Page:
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Court of Appeals of North Carolina.

Denise Malloy HUBBARD, Plaintiff, v. NORTH CAROLINA STATE UNIVERSITY and Anita Stallings in her individual and official capacity, Defendants.

No. COA16–38.

Decided: August 02, 2016

Nichols, Choi & Lee, PLLC, by M. Jackson Nichols and Catherine E. Lee, Raleigh, for plaintiff. Attorney General, Roy Cooper, by Assistant Attorney General, Laura H. McHenry, for defendants.

Following termination from her employment, Denise Malloy Hubbard (plaintiff) filed a complaint on 12 November 2014 against North Carolina State University (NCSU) and Anita Stallings (Stallings) in her official and individual capacities (collectively defendants). Plaintiff appeals from the trial court's 7 October 2015 award of summary judgment in favor of defendants. We affirm.

I. Background

In October 2004, plaintiff began working as the Director of Development in the College of Physical and Mathematical Sciences, which became the College of Sciences in July 2013. Throughout plaintiff's employment at NCSU, Stallings was plaintiff's direct supervisor. Toward the end of 2013, plaintiff began to report alleged misconduct by Stallings. Such reporting formed the basis of plaintiff's lawsuit.

On 24 April 2014, Dan O'Brien, Senior Employee Relations Strategic Partner, and Stallings met with plaintiff and gave her a letter signed by Warwick A. Arden, Provost and Executive Vice Chancellor, which stated that her at-will employment with NCSU would be terminated, effective 24 July 2014. Subsequently, plaintiff filed a complaint in Wake County Superior Court on 12 November 2014, alleging (1) a violation of the North Carolina Whistleblower Act against NCSU and Stallings in her individual and official capacities; (2) wrongful termination in violation of public policy against NCSU and Stallings in her official capacity; (3) tortious interference with contract against Stallings in her individual capacity; and (4) a direct constitutional claim against NCSU and Stallings in her official and individual capacities.

On 13 January 2015, defendants filed an answer and motion to dismiss pursuant to Rules 12(b)(1), (2), and (6) of our Rules of Civil Procedure. On 7 April 2015, the trial court entered an order granting defendants' motion to dismiss plaintiff's claim for wrongful termination in violation of public policy. The trial court denied defendants' motion with respect to plaintiff's other three claims. Subsequently, on 5 August 2015, defendants filed a motion for summary judgment. After a hearing, the trial court entered an order on 7 October 2015 granting defendants' motion for summary judgment on plaintiff's remaining three claims. Plaintiff appeals from that order.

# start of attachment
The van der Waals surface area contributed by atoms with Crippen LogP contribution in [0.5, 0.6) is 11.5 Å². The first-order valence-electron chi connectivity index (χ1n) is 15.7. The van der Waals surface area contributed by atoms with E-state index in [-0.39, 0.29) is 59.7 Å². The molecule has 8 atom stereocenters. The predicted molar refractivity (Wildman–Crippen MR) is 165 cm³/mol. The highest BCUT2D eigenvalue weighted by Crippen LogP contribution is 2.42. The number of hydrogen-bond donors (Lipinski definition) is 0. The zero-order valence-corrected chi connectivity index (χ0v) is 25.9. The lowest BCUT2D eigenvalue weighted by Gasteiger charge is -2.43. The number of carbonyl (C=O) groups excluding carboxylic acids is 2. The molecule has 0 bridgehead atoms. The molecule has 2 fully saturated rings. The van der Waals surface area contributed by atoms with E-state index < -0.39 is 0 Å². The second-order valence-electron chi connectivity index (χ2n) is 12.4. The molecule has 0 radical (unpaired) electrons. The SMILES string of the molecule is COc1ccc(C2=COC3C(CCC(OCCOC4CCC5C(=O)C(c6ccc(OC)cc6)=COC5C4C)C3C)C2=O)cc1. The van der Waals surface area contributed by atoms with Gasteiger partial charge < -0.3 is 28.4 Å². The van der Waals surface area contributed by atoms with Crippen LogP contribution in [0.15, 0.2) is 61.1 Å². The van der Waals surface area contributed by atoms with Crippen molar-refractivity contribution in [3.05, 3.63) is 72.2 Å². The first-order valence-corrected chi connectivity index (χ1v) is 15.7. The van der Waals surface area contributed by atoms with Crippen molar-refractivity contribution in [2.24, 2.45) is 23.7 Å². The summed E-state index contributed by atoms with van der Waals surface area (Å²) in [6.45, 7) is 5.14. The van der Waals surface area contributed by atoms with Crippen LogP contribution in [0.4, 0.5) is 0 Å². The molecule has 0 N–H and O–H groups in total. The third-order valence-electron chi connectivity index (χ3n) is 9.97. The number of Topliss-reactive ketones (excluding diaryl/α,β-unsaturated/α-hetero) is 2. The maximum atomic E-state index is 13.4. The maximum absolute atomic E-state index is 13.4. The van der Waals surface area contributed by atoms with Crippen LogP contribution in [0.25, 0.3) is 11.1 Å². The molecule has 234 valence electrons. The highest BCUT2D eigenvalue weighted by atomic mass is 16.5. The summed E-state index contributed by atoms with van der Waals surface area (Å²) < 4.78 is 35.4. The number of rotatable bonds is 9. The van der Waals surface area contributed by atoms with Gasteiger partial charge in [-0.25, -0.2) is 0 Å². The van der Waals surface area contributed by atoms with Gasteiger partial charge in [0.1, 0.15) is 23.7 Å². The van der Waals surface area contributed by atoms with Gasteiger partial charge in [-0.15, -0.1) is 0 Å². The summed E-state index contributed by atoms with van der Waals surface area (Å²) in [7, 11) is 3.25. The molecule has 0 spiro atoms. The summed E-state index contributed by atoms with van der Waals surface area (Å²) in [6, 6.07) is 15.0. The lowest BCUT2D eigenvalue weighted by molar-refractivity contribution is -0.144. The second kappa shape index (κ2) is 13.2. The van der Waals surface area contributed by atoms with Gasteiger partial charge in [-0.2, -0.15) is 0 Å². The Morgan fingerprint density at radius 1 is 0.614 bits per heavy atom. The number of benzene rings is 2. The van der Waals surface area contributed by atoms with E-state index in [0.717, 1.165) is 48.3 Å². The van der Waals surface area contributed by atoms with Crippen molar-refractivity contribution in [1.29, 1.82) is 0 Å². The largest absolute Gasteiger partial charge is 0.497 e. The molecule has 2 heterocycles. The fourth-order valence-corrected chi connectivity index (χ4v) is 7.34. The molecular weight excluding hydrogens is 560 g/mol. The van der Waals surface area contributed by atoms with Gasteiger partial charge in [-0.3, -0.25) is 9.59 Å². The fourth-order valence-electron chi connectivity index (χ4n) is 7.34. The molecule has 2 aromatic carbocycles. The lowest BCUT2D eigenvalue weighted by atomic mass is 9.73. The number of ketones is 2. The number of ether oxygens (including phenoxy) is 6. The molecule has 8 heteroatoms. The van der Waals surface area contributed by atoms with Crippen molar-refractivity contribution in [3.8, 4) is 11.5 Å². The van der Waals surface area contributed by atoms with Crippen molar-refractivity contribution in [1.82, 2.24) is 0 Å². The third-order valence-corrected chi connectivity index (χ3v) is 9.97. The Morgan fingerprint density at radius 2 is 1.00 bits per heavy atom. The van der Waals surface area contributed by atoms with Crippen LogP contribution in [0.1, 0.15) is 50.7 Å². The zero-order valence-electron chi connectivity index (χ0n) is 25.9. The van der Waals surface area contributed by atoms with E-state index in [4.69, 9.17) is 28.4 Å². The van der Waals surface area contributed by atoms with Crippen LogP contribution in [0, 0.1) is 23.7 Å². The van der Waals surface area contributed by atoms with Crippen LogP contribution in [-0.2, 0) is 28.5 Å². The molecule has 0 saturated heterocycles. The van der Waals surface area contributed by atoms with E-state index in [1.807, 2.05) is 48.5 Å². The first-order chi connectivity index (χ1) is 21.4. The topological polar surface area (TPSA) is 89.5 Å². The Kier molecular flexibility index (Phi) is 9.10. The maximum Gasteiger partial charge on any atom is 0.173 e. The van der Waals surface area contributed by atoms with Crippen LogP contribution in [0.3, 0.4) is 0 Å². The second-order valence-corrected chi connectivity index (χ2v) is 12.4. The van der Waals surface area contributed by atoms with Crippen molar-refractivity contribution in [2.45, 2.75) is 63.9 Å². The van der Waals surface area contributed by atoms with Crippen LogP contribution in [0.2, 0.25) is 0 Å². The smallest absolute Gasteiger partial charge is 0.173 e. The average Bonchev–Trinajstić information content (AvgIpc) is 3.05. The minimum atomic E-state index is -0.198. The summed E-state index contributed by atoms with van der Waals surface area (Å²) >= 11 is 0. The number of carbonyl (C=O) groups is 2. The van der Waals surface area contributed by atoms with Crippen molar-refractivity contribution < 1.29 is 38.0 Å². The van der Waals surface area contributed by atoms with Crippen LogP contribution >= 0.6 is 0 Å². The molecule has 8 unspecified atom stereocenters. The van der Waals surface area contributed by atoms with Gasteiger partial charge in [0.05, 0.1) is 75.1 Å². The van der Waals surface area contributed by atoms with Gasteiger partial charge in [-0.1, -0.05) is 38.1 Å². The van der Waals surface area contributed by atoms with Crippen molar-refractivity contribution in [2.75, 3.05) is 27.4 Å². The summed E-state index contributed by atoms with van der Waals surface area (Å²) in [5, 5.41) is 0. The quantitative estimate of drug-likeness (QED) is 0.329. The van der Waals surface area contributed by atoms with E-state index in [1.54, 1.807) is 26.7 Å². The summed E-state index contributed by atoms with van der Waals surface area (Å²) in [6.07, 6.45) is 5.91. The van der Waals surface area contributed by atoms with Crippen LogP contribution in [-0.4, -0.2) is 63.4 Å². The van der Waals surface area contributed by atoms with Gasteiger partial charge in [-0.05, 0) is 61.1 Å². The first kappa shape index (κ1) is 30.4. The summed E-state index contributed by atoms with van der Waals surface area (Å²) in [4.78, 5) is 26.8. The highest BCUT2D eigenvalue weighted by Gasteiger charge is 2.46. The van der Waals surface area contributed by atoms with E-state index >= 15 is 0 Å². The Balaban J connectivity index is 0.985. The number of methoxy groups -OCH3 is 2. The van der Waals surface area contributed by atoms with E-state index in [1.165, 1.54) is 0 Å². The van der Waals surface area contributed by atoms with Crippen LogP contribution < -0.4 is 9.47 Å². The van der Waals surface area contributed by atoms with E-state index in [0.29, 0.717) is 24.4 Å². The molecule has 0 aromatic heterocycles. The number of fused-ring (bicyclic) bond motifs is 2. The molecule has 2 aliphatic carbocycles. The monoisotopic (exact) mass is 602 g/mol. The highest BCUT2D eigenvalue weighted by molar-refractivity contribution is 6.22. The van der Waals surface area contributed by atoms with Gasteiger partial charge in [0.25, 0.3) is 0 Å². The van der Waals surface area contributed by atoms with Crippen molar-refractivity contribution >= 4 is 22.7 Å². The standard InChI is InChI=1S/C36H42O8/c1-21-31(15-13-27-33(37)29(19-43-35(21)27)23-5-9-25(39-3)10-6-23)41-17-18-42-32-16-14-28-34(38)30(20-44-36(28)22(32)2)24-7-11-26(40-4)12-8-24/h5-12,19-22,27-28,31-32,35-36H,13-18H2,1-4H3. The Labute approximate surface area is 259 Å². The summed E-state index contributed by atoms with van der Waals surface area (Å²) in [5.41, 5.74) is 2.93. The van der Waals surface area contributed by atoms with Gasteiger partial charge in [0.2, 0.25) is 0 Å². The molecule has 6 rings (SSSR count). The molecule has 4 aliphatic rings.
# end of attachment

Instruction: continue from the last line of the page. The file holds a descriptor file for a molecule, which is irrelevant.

II. Analysis

“The standard of review for summary judgment is de novo.” Forbis v. Neal, 361 N.C. 519, 524, 649 S.E.2d 382, 385 (2007) (citation omitted). Summary judgment is appropriate “if the pleadings, depositions, answers to interrogatories, and admissions on file, together with the affidavits, if any, show that there is no genuine issue as to any material fact and that any party is entitled to a judgment as a matter of law.” N.C. Gen.Stat. § 1A–1, Rule 56(c) (2015). “The trial court may not resolve issues of fact and must deny the motion if there is a genuine issue as to any material fact.” Forbis, 361 N.C. at 524, 649 S.E.2d at 385 (citing Singleton v. Stewart, 280 N.C. 460, 464, 186 S.E.2d 400, 403 (1972)). “A party moving for summary judgment may prevail if it meets the burden (1) of proving an essential element of the opposing party's claim is nonexistent, or (2) of showing through discovery that the opposing party cannot produce evidence to support an essential element of his or her claim.” City of Thomasville v. Lease–Afex, Inc., 300 N.C. 651, 654, 268 S.E.2d 190, 193 (1980) (citations omitted).

A. North Carolina Whistleblower Act Claim

In order to maintain a claim under the North Carolina Whistleblower Act, N.C. Gen.Stat. § 126–84, et seq., a plaintiff must prove by a preponderance of the evidence the following three elements: “(1) that the plaintiff engaged in a protected activity, (2) that the defendant took adverse action against the plaintiff in his or her employment, and (3) that there is a causal connection between the protected activity and the adverse action taken against the plaintiff.” Newberne v. Dep't of Crime Control & Pub. Safety, 359 N.C. 782, 788, 618 S.E.2d 201, 206 (2005).

N.C. Gen.Stat. § 126–84(a) (2015) states,

(a) It is the policy of this State that State employees shall be encouraged to report verbally or in writing to their supervisor, department head, or other appropriate authority, evidence of activity by a State agency or State employee constituting:

(1) A violation of State or federal law, rule or regulation;

(2) Fraud;

(3) Misappropriation of State resources;

(4) Substantial and specific danger to the public health and safety; or

(5) Gross mismanagement, a gross waste of monies, or gross abuse of authority.